A unique combination of significant contemporary issues comes together as the latest iteration of the Singapore Fintech Festival kicked off this week.
Four key themes that are driving the financial ecosystem forward will be predominantly featured throughout the event.
The topics are sustainability; finance and tech; future of finance; investment and global markets opportunities; and exponential technologies.
Billed as the world’s largest dedicated financial technology gathering, the event has matured quickly since its 2016 inception.
It is testament to the foresight and hard work of the Singapore regulator that the technology gathering is now a magnet for industry innovators, influencers, royalty and political heavyweights.
Last year, Indian Premier Narendra Modi, Canadian Prime Minister Justin Trudeau and Christine Lagarde, the now-President of the European Central Bank, added to their “fintech cred” by making appearances at the event.
A core element of this year’s event sure to draw significant interest will feature issues on sustainable finance, investment opportunities and challenges in climate change. Tech solutions for climate and disaster risks will also be covered in this thematic section.
Asia is seen as a laggard in adapting to and adopting ESG sustainable finance and impact investing measures. Conversely when it comes to financial technology, Asia is recognized as the leader in many areas.
Coupling the two could see Asian countries leapfrog their global peers as both the demand and the wealth to back innovative ventures lie within Asia itself.
This powerful combination is underpinned by a transfer of wealth and mindset on environmental issues is in fact beginning to swing the ESG pendulum towards Asia.
The Asset met recently with Damien Pang, deputy chief fintech officer and head, FinTech Infrastructure Office, Fintech Ecosystem Office, at the Monetary Authority of Singapore, the festival’s principal backer.
According to Pang there is now a blurring of lines in how technology is bringing together a diverse range of businesses and services including in ESG and sustainable finance.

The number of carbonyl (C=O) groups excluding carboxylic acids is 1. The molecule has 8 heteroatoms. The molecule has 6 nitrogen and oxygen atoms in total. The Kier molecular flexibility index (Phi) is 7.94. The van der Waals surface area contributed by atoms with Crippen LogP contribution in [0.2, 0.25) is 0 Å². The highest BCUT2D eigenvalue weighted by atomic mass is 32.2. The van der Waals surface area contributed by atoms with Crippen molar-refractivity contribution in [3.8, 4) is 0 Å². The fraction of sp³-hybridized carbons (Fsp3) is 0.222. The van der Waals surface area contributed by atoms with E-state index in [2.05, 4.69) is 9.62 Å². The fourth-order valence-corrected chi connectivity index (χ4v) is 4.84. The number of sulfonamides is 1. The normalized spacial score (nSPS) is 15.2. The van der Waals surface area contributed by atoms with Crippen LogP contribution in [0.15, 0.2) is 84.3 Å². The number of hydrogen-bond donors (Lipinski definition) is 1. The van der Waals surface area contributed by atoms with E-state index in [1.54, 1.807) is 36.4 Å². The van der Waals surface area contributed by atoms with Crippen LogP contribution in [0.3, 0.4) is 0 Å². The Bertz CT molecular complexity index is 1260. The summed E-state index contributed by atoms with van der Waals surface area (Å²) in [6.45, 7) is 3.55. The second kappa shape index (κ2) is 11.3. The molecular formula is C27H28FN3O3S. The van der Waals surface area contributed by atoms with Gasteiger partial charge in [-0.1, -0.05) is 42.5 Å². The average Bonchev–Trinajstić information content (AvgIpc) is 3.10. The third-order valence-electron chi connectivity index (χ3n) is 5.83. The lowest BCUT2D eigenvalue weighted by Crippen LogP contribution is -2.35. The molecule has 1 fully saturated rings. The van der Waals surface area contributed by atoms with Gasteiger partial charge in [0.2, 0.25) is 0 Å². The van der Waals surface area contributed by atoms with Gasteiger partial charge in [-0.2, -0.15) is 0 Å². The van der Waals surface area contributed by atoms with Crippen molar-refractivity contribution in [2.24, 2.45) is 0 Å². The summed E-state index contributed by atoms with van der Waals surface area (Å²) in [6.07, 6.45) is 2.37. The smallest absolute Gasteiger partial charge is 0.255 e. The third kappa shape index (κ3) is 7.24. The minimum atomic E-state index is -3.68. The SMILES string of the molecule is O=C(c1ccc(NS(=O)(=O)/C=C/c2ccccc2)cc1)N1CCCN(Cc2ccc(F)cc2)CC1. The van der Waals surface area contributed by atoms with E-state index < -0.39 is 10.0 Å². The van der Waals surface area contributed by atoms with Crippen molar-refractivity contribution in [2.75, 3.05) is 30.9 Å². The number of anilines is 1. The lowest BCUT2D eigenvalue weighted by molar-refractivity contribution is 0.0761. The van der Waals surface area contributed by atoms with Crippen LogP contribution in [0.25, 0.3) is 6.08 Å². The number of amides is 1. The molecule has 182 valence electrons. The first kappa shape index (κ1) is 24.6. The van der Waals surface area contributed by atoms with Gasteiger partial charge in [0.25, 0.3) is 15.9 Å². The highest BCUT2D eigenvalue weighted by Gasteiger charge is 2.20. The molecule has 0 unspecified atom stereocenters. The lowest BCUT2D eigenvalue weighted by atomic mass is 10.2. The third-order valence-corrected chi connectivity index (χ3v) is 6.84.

“If you take healthcare and insurance for example, by applying technology you bring about much better customer experience and products. You create new economic opportunities and at the end of the day it should make everyone's life better,” says Pang.
Due to recent regulatory changes, family offices from Asia and other regions are selecting Singapore as their Asian business hub.
The move is creating a virtuous circle with these entities being keen investors in both fintech startups and across sustainable finance operations.
“With technology and innovation coming together and with the channeling of capital towards these parties, everyone is playing a part,” Pang says.
The founding of the Singapore Fintech Festival has also led to serious business applications that have spread well beyond the city-state.
On cyber-security, an issue that is always at the core of MAS’ fintech push, and one that Singapore with its global wealth hub status takes seriously, Pang points out that connections formed at the first fintech festival led eventually to greatly expanded cyber-security linkages.
The Financial Services Information Sharing and Analysis Center (FS-ISAC) and the Singapore financial overseer established an Asia-Pacific regional intelligence and analysis centre to encourage regional sharing and analysis of cybersecurity information within the financial services sector. The Singapore-based intelligence centre began operations in the first half of 2017.
The stakes are high as the Economic Research Institute for Asean and East Asia recently projected that the digital economy in the Asean region will increase to an estimated US$200 billion in the next decade.